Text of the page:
Tuesday, April 8, 2014

Modern Schools of Economics: A Family Tree

The picture below is a simplified diagram of the modern schools of economics. One will have to open it in a new window to see it properly.

Economics is a discipline in which there are many different competing economic theories, and most of these theories are not just inconsistent on minor issues, but fundamentally contradictory in terms of their major and most fundamental theories.

It follows as a matter of straightforward logic that many competing theories that contradict one another in fundamental ways cannot all be true, and that a great deal of them – that is, theories that are mutually incompatible – are likely to be wrong.

Modern economics begins with Adam Smith and the Classical School, which had two offshoots: (1) Marxism (which in many ways is a development of the thought of David Ricardo) and (2) neoclassical economics.

Around the 1870s, Classical theory was fundamentally reformulated and changed in the so-called marginalist revolution, the great figures of which were Alfred Marshall (1842–1924), Carl Menger (1840–1921), and Léon Walras (1834–1910).

Walras and Marshall stand out as the founders of two main neoclassical traditions. Austrian economics is an offshoot of the work of Carl Menger.

Both the economics of Marshall and Walras still stands at the heart of modern neoclassical economics, the most important theories of which are listed on the top line, and are as follows:
(1) New Classical economics;

(2) Monetarism;

(3) New Institutionalism, and

(4) New Keynesianism.
The alternative neoclassical tradition that stems from Alfred Marshall leads to probably the most important economist of the past 100 hundred years: John Maynard Keynes.

Keynes began his career as a Marshallian neoclassical economist but by the time of his fundamental work the General Theory of Employment, Interest and Money (1936) Keynes had essentially repudiated the neoclassical paradigm (though admittedly not completely).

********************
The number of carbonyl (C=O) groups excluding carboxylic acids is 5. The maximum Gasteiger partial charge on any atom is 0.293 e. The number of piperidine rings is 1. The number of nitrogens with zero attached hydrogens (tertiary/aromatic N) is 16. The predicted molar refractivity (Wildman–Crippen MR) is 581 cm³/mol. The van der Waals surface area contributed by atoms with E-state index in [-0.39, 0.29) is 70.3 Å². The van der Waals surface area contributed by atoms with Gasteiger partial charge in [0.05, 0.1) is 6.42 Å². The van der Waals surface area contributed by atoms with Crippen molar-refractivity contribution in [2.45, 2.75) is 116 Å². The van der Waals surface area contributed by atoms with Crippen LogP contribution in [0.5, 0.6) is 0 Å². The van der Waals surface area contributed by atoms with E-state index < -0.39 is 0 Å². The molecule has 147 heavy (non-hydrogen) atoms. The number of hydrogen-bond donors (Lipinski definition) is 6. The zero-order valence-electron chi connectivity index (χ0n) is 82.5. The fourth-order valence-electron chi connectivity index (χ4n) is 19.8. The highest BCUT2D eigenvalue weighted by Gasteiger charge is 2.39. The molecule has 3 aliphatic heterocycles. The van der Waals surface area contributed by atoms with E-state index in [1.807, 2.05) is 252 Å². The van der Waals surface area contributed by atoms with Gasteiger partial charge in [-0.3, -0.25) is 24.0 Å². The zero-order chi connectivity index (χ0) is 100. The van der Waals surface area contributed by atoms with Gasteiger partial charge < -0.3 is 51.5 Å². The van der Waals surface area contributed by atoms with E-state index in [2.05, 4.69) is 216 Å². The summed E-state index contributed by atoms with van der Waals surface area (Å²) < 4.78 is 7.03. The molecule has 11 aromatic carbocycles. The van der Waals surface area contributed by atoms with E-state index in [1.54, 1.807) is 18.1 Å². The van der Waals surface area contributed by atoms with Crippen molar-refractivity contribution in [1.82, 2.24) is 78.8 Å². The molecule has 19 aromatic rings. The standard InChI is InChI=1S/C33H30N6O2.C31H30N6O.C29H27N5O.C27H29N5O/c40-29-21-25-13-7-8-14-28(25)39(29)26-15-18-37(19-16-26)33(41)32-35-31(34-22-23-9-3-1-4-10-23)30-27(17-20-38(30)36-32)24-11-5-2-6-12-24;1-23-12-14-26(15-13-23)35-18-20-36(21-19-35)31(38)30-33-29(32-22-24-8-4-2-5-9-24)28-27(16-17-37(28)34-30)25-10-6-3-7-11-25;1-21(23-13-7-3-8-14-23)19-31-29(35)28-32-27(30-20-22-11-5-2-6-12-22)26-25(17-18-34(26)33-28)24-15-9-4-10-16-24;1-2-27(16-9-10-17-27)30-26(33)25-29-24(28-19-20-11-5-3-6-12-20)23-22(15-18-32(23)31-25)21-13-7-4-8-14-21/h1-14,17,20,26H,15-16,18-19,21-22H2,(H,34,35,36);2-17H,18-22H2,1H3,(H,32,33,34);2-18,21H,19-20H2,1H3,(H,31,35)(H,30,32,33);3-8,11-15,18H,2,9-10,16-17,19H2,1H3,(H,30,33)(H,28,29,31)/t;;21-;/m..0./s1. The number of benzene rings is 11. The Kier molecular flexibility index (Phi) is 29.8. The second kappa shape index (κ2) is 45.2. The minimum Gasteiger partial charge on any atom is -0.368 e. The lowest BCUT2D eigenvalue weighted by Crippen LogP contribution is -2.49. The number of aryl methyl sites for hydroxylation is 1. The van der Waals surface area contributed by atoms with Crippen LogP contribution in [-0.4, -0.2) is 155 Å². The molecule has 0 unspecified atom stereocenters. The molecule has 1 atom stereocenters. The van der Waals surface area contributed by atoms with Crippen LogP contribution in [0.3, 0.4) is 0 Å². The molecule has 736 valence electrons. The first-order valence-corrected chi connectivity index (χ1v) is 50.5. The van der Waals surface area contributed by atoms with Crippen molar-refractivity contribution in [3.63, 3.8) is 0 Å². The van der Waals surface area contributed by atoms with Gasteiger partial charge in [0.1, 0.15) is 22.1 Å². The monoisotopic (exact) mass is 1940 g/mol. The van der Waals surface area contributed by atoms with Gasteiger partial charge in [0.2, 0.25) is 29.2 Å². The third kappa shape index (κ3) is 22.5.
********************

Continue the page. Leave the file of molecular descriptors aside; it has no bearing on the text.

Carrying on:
Important historical rivals to neoclassical economics are the German Historical School and the Old Institutionalist tradition.

The German Historical School was a major rival of both Classical and neoclassical economics, and it rise to both English and French offshoots but also fundamentally to the Old (American and European) Institutionalist tradition, which by the early 20th century had come to replace the German Historical School as the fundamental competitor to neoclassical economics.

Of course, one must realise that the Old Institutionalists did not all repudiate the neoclassical tradition, and many of them followed the Marshallian neoclassical tradition (Hodgson 2003: 463). Despite this, the Old Institutionalist school had impressive and considerable accomplishments: for example, the early work on administered prices/cost-based prices was done by Gardiner Means, an Old Institutionalist.

Old Institutionalism was a large and influential school in the United States, though not so much in Europe. However, the leading European Old Institutionalists were as follows:
(1) K. William Kapp (1910–1976);

(2) Gunnar Myrdal (1898–1987) and

(3) Karl Polanyi (1886–1964).
A further offshoot of Old Institutionalism was the primitivist/substantivist tradition in ancient economics, the leading figures of which were Karl Polanyi (1886–1964) and Moses I. Finley (1912–1986). Moses Finley wrote a highly influential book on the economies of ancient Greece and Rome called The Ancient Economy (1973; rev. edn. 1999), which rejects many aspects of modern neoclassical economics and is firmly in the Old Institutionalist tradition (although some of Finley’s more extreme views are no longer held even by modern Institutionalists).